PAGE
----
How to Serve Castagnaccio
Castagnaccio is best served with ricotta, chestnut honey or sweet wines such as Vin Santo.
How to Store Castagnaccio
You can keep the Tuscan chestnut cake covered with a cloth out of the fridge for 3-4 days at most. We don’t recommend freezing because this type of cake would become rubbery.
Some Tips to Make the Best Castagnaccio Recipe
Like all dishes of Italian tradition, even Castagnaccio has its secrets for the good outcome of the recipe.
- BAKING PAN: You have to use a low baking pan (maximum 2 cm high/0,8 inch), because according to tradition the castagnaccio cannot be higher than 1 cm (o.4 inch).
- CHESTNUT FLOUR: Chestnut flour must be of excellent quality and very fine so that it can release all its sweetness.
- SUGAR: The authentic Tuscan recipe of Castagnaccio does not want sugar. We put it in the ingredients because we believe it depends on tastes, more or less sweetness in desserts.
- BATTER: prepare the batter by hand, never in the electric mixer. Only in this way will you get the right consistency and you can adjust water, if necessary.
Castagnaccio Recipe: Some Variations
- PIEDMONT VARIATION: There is a chestnut flour cake, especially in Piedmont, that is higher, softer and richer than the traditional one. It’s made with the addition of apples, milk and honey. The result is a cake more moist and fragrant but it’s a little more elaborate recipe.
- AMARETTI AND APPLES: There is even another variation, always in Piedmont, where you have to add to the batter Amaretti crumble and apples.
- RICOTTA: Then there is the one with cow’s milk ricotta. Ricotta is maybe the cheese that goes best with castagnaccio. It’s often used as an accompaniment to a slice of classic chestnut cake. Nothing prevents it from being added to the batter. Usually this variant is flavored with a small glass of aniseed liqueur or (even more delicious version) the addition of chocolate drops.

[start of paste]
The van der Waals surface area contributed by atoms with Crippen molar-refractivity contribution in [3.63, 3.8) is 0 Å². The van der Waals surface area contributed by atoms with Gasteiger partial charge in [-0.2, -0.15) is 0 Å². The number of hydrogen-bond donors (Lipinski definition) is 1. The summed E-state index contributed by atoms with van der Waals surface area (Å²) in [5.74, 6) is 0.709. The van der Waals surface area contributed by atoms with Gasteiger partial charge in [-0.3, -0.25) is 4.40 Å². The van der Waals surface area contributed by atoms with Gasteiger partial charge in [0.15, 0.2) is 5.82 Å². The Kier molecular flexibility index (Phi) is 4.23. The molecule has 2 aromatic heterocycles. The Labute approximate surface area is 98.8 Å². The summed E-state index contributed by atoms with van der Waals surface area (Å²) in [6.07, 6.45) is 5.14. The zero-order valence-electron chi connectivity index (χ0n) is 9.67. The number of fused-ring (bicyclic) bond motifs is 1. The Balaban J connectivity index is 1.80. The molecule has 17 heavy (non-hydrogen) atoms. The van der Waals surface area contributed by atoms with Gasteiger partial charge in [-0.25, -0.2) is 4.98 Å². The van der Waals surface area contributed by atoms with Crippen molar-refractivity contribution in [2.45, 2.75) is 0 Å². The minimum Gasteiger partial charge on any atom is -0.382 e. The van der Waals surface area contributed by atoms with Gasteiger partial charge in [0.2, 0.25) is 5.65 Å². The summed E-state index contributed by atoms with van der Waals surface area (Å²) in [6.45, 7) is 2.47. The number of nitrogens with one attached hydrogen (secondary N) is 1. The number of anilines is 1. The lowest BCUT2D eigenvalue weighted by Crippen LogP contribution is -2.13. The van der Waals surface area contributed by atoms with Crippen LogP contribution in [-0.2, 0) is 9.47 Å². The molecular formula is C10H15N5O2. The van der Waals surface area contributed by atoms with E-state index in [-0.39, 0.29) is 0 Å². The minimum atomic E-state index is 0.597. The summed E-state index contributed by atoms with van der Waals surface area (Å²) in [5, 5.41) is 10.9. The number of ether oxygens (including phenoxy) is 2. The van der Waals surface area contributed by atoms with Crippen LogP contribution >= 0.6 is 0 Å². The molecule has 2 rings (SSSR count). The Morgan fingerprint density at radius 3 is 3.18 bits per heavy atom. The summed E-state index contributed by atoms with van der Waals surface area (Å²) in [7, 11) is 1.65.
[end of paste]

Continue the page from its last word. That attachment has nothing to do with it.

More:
Castagnaccio: History and Curiosities
This rustic, semi-sweet cake has been known since the sixteenth century. It was once called “bread of wood” or “bread of the poor” because of the simplicity of its ingredients. But the names it takes in the different areas of Italy are really many: ghirighio, pattona, toppone, baldino…
In the beginning, Castagnaccio was a food mainly consumed by the poor peasants, obtained from the chestnut tree, very common in the countryside.
According to some historical documents, it seems that the creator of this dessert made with chestnut flour was Pilade da Lucca, who is mentioned in the “Commentario delle più notabili et mostruose cose d’Italia et altri luoghi” (“Commentary on the most remarkable and monstrous things of Italy and other places”) written by Ortensio Orlando and published in Venice in 1553.
Castagnaccio began to be exported to the rest of Italy in the 16th century, and from then on it was enriched with raisins, pine nuts and walnuts.
Finally, the Castagnaccio recipe has a curious implication: it was said that the rosemary leaves used in the chestnut cake were a love filter: the boy who ate the cake offered by a girl would fall in love with her and marry her. So eat, enjoy and… good luck!